The preferred therapy for patients with MM depends on their age, functional status and comorbidities. In Australia, guidelines recommend that autologous stem cell transplantation (ASCT) should be the standard of care in patients up to 65–70 years following induction therapy. This therapy comprises an induction regimen incorporating novel agents (thalidomide, bortezomibor or lenalidomide) designed to preserve the capacity to harvest haematopoietic stem cells. Patients older than 65 years with poor performance status, or younger patients with comorbidities are not eligible for ASCT due to increasing toxicity, regimens usually combine melphalan and steroids with novel agents. Supportive therapy may include the use of bisphosphonates and erythropoietin as per updated guidelines [3].

The treatment regimens for MM are complex and demanding [3]. The impact of the underlying disease and the side effects of treatment include chronic pain, fatigue, nausea and vomiting, recurrent infections and anaemia [4,5]. Patients also frequently suffer from osteoporosis and osteolytic bone lesions, putting them at increased risk of pathological fracture [6,7]. These outcomes reduce the quality of life of patients and are often associated with increased incidence of depression, anxiety and distress [4,5,8].

Physical activity has been shown, through randomised controlled trials, to improve physical and psychological outcomes among patients with solid tumours [9-11]. This has led to interest in how participation in physical activity may be facilitated for cancer survivors [12-14]. Physical activity behaviors, and the factors that influence these behaviors, vary by cancer diagnosis [15-17], patient demographics [6,7,15], and stage in the cancer journey [15,16]. Thus it is important to examine the barriers to physical activity and benefits of participation in physical activity for specific cancer groups, such as MM, and at a defined stage in the illness trajectory.

Examination of the specific benefits of physical activity for people with MM is a relatively new area of research, but one that is gaining increasing attention as the prevalence of MM increases and lifestyle behaviors, such as physical activity, are recognised as important factors in overall patient outcomes [18-20]. Research to date, albeit limited, has shown that physical activity is safe and feasible before, during and following treatment for MM; can alleviate some of the side effects of treatment, including fatigue; and can enhance the quality of life of patients [18,21,22]. Despite these promising findings, the pathophysiology of MM and associated therapies may make physical activity uptake and adherence a challenge for this group. Participation in physical activity is lower for people with MM than other cancer types [18,23]. In addition, Coleman et al. reported a high exercise attrition rate of 42% in MM patients who participated in a randomised trial [22].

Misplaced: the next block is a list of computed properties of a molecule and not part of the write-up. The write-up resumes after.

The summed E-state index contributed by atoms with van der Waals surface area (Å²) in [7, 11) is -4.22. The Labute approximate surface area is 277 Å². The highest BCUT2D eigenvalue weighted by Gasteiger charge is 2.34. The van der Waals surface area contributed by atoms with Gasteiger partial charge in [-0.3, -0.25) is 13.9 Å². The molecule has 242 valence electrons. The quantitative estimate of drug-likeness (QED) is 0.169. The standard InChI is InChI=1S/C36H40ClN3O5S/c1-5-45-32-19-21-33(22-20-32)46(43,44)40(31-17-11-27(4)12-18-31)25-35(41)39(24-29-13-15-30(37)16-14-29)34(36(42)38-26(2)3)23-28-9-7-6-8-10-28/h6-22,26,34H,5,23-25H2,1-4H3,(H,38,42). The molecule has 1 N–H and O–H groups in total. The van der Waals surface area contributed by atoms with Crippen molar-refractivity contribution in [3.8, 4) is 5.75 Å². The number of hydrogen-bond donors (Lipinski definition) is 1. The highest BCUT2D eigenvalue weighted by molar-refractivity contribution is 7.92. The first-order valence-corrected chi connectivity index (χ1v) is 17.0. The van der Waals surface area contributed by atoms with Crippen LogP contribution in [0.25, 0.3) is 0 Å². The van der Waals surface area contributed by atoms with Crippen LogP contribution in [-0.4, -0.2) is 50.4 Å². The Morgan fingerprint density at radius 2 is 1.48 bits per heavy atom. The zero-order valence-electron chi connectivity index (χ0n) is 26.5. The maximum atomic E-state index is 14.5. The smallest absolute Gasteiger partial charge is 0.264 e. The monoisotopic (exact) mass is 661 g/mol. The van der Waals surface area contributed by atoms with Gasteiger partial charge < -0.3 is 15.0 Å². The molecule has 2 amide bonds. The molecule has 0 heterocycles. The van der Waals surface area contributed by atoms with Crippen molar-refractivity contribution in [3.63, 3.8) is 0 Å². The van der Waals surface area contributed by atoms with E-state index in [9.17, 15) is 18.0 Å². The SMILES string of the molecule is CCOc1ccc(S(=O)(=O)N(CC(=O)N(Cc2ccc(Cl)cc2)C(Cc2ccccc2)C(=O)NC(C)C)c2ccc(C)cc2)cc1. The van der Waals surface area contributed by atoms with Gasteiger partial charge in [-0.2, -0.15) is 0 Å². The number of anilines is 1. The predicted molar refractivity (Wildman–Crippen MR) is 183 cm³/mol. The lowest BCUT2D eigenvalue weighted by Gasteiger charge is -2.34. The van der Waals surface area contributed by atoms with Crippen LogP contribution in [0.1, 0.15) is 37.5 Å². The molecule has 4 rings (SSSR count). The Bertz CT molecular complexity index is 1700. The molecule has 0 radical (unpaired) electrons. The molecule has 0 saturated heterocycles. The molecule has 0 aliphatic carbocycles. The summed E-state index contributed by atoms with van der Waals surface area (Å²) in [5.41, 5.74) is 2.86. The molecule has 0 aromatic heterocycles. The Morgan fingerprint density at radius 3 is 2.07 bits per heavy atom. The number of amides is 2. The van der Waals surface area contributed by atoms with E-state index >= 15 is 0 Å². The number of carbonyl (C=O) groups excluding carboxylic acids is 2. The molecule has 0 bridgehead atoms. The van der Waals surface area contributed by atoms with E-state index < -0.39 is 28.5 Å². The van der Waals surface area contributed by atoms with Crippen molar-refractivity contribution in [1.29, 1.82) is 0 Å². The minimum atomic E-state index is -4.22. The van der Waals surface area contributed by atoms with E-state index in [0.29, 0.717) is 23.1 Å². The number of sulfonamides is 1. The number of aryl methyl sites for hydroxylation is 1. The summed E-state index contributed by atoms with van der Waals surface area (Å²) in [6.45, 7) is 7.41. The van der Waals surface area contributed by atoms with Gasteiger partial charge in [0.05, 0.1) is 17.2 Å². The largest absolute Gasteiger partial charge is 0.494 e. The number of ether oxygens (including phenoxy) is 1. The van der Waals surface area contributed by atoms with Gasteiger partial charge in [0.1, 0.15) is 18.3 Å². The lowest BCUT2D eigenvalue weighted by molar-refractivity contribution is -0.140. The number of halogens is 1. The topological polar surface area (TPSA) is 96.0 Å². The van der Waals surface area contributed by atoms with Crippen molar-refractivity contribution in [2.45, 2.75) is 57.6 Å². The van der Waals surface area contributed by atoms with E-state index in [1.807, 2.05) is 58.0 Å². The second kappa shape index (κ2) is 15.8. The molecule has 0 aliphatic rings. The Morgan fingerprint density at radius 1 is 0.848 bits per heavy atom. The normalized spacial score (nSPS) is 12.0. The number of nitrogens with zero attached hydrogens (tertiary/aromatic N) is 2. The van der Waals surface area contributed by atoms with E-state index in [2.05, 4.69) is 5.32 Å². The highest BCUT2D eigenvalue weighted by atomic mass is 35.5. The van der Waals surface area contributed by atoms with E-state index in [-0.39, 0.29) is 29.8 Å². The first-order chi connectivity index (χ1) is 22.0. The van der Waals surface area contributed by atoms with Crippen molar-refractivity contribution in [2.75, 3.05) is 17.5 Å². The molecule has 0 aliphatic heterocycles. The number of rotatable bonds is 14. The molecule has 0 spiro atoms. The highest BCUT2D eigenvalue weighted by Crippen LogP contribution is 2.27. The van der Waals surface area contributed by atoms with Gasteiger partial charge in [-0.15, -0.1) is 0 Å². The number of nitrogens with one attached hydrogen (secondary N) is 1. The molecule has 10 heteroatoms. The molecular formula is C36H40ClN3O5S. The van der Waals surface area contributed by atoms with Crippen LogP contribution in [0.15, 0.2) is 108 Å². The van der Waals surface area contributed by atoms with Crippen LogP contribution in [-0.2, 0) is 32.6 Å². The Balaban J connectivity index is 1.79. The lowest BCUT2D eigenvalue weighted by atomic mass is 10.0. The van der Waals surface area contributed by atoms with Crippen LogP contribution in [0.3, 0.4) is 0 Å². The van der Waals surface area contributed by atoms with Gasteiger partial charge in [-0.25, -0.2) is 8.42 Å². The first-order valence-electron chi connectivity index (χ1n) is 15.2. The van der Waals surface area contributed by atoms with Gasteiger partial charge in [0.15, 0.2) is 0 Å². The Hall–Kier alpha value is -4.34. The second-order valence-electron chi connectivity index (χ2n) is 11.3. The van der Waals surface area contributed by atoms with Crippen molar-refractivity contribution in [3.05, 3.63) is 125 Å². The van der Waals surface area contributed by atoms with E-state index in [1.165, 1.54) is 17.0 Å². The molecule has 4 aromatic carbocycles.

One way of increasing our understanding of physical activity in the lives of people with MM is to examine participation experiences and the perceived benefits of and barriers to participation. This information is essential to inform the development of evidence-based interventions to encourage physical activity uptake and adherence and to quantify the benefits of physical activity for this group. The aim of this study was to gain new insights in to the physical activity experiences, perceived benefits, and barriers to participation for patients who were treated for MM within the preceding 2–12 months. Due to limited research in this area and the exploratory nature of this study, a qualitative approach that examined physical activity experiences within the context of the patient’s broader life and from the patient’s perspective, was selected.

Methods

This study was approved by the Human Research Ethics Committee at Deakin University.

Research participants

Male and female patients who completed treatment for MM were interviewed for this study. Inclusion criteria were people living in Victoria Australia, aged 18 years and over; a diagnosis of symptomatic MM who had completed therapy (chemotherapy, radiotherapy, induction therapy and/or transplant) 2-12 months prior; and with the ability to speak English and complete English-language versions of the patient-completed measures.

Procedure

A purposive sampling technique was used to select patients who were living in Victoria, Australia. The patient database maintained by the Leukaemia Foundation of Australia was used to identify potential participants. The database was screened for patient names, cancer diagnosis, age and address details as well as approximate date(s) of treatment for MM. Potential participants were sent a cover letter and Participant Information and Consent Form, which provided an overview of the study, eligibility criteria, and an explanation of what participation in the study would involve. If patients deemed themselves eligible and wished to participate, they were asked to complete the consent form and return it. Once received, the interviewer rang the patient to confirm that they met the eligibility criteria and an interview time was arranged.